It was certainly extraordinary for the president to appoint two Christian Coptic governors to these particular regions when you consider his record: a long span of unchecked violence against Copts, Coptic-victim persecution through archaic “arbitration” courts, forced evacuation from homes and villages of Coptic victims of brutality, and Christian murders uninvestigated and unprosecuted.
Under Al-Sisi’s watchful silence the prejudicial permit requirements remain in place against church construction, oppressive use of permits target Christians who pray inside their own homes, unenforced laws regarding regulated and permitted city and town services while selectively exacting on trivial matters within the Christian community, Orthodox churches destroyed by terror elements inside the state without government aid to rebuild, local police cooperation with sectarian terrorists inside villages against Coptic residents, and many churches forced to shut down and remain uninhabitable.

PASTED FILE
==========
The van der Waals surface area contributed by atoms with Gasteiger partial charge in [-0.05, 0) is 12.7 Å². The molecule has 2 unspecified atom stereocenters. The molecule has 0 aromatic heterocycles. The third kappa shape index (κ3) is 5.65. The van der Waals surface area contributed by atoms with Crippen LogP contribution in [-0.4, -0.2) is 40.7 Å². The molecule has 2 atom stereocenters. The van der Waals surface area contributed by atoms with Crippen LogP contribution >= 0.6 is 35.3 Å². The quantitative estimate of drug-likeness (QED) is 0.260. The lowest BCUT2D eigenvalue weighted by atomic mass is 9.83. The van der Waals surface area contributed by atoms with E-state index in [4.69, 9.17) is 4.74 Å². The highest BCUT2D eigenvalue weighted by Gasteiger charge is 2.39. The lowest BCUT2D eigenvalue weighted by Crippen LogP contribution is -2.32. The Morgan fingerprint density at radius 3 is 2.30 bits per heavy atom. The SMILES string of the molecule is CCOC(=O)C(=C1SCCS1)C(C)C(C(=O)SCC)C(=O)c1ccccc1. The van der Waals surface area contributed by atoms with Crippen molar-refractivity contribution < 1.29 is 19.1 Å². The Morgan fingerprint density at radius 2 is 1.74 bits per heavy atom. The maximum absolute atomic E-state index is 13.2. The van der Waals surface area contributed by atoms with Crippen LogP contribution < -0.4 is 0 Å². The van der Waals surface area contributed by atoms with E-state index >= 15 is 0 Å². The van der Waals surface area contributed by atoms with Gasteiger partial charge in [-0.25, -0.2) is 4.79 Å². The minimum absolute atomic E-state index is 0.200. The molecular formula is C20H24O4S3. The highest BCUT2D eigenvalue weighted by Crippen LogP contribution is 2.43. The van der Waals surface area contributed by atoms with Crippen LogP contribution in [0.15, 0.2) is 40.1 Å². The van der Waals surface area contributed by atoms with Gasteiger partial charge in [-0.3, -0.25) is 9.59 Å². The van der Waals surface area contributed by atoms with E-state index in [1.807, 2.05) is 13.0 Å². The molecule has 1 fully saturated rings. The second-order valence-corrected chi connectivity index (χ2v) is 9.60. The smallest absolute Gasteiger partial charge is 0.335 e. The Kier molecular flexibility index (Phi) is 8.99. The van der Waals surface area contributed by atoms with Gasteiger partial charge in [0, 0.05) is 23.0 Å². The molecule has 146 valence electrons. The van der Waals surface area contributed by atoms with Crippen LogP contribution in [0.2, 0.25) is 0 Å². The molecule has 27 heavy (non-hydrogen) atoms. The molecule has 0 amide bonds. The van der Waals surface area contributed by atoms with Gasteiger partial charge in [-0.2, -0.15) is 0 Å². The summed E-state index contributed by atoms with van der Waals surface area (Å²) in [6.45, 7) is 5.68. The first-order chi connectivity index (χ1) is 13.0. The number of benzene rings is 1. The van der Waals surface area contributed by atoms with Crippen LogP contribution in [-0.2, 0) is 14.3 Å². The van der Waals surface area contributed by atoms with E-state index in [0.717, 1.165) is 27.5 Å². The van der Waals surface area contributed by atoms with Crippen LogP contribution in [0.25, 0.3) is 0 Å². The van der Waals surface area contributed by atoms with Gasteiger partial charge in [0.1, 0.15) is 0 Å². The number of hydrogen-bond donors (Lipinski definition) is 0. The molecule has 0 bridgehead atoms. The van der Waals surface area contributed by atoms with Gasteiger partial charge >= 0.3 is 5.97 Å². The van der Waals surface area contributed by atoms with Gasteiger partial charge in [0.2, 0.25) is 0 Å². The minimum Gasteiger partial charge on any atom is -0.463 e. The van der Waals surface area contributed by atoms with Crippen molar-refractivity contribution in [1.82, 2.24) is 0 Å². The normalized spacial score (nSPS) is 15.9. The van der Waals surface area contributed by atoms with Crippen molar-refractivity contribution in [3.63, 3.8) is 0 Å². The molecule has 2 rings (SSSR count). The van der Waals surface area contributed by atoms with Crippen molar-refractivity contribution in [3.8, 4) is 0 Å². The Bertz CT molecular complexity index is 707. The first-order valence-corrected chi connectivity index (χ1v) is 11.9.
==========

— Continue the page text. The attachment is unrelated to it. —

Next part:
Considering all of this, let’s explore the potentially darker motives for the latest Christian appointments -- those that suit the Al-Sisi government through exploitation of an eager and naive Christian minority certain to favor Al-Sisi for it and gush over his “advancements.” Al-Sisi favors himself by turning Copts away from their focus upon the urgencies boiling in Al Minya (stated above) and tempering the potential for growing anger toward the president. If Muslim violence should ensue over the loss of two Muslim governors and the newly-installed Christian governors, Al-Sisi may end up withdrawing his appointments to please the Islamist deep state in a win-win situation for his administration.